-- Sorting of the scattered layers! Think about creating DOF with particles (1 per pixel). You alphablend them, so you need to sort!

-- Partial occlusion. Think about raytracing. Real DOF "sees" more behind object silhouettes than a pinhole camera. How to solve/alleviate that?

matt said...

I implemented scatter as a gather. If you do a large fixed-size gather you can say,
"for each pixel in my gather kernel I will see how that pixel would have scattered to my centre pixel (if it had been done with a scatter)". So that's how I did it - no point sprites and so on, it seemed like it would be far too slow to do that. :) It would be possible to implement by using point sprites and resizing the sprite by it's scatter area, summing them all up etc, but it would cause huge overdraw and be so slow.

Particle DOF can be done a different way of course, by using a more blurred texture when out of focus (mipbias) and a larger particle with lower alpha. Sorting those is doable on GPU - see GPU Gems 2 chapter 46. (or http://directtovideo.wordpress.com/2009/10/06/blunderbuss/ for my take on it :) )

partial occlusion, well, i guess i decided we could live without it, because its possible to make a great dof now in offline renderers using just a post process - id rather copy those. :)

DEADC0DE said...

Matt: scatter as gather is the key, but in my experience just accumulating samples and adding them together does not work perfectly. Sorting them and then alpha-blending (based on the spread) is not doable even for a small number of samples (in the shader you could implement only naive n^2 sorting, while gathering) so I ended up with a layering system. I'm surprised that you got good results with scatter-as-gather without any sorting or hack to fake it...

matt said...

ah - well, i weighted the samples by comparing the depth to the centre pixel as well as the blur "scatter" distance. so only the ones in front of or within a depth threshold of the centre pixel are added.
if you're just summing up all the weighted values and dividing by the weight sum, it's order independent, so no sorting.

Interesting idea about rendering them in order and linear blending them though. I'd be interested to see what the results are and how they differ between the two versions. some screenshots would be interesting indeed.. :)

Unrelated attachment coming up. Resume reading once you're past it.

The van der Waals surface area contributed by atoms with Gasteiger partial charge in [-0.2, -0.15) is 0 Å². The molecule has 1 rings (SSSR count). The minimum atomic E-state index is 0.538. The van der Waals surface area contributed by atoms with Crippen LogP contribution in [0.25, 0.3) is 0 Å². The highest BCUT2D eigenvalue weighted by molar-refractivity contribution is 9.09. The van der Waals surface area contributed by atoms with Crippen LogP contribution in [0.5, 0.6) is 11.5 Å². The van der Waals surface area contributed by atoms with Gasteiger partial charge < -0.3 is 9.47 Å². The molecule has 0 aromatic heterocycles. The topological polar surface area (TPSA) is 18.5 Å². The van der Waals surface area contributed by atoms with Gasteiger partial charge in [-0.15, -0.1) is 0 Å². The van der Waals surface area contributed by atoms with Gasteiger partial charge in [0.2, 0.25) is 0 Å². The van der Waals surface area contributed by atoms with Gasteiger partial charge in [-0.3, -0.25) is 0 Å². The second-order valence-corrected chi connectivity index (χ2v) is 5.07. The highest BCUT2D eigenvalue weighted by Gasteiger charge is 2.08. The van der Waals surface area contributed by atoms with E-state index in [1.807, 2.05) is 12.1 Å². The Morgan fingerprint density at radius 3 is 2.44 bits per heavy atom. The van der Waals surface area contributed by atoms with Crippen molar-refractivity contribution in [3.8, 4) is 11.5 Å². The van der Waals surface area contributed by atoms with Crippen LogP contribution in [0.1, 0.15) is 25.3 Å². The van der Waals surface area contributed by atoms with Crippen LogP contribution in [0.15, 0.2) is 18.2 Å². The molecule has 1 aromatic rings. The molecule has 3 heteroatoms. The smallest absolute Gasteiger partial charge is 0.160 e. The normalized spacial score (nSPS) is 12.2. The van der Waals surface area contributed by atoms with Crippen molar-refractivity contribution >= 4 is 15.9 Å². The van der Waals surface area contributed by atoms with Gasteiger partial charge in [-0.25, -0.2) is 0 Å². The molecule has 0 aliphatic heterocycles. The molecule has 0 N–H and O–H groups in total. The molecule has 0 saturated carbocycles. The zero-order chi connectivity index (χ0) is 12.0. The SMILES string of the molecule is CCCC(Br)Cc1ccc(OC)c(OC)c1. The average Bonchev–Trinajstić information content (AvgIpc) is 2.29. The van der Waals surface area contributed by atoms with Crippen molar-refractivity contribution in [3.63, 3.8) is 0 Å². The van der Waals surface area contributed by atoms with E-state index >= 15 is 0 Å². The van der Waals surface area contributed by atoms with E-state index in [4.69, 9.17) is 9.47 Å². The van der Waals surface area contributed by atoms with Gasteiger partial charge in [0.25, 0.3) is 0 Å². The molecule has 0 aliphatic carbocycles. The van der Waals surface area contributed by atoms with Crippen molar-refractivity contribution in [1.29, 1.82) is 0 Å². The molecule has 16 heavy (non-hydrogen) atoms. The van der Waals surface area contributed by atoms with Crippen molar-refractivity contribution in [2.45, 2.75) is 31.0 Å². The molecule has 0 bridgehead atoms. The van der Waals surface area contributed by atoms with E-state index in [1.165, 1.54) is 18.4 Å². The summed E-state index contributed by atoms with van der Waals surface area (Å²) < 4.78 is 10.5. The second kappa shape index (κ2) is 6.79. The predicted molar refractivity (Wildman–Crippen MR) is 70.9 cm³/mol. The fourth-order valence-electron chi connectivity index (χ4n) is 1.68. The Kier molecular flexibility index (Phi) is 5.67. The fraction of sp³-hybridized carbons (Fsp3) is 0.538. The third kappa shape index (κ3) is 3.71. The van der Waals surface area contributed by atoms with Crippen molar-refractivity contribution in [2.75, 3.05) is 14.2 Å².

DEADC0DE said...

matt: I'll upload some more images as soon as I have some free time to work on the effect more. Your weighting idea makes much sense to me, probably it's way better than the 'layering' one I'm using right now. How do you sample the scene? Do you spread some random samples in a circle? At the moment I cheat a lot, I do a separable, two pass blur for all the areas that do not have a big depth variance (I detect them during those two passes too), and then a brutal non separable filter pass for the ones that were not covered by the separable pass. I use the ZBuffer to mask out what should be computed in the third pass, but I didn't verify that the hi-z is working, I'm not 100% sure about it because I write the depth per fragment in the separable blur passes... I've got still lots of work to do on this idea.

matt said...

On PS3 i used that same approach as you - using tiles on the SPU to find what needed a brute force blur and what could use a simple blur. I used to do it on PC too - downsample and min/max the depth buffer until it's one pixel per 16x16 tile, then render one quad per tile use a vertex texture fetch on the vertex shader to decide what to use per tile. (cull the tiles that are not using the current shader pass.)

but on PC now I just use a load of random jittered samples generated in a circle, and I rotate that circle using a random angle from a texture per pixel. swaps noise for sample count basically. :) it means i can use shapes other than circles if I want too :)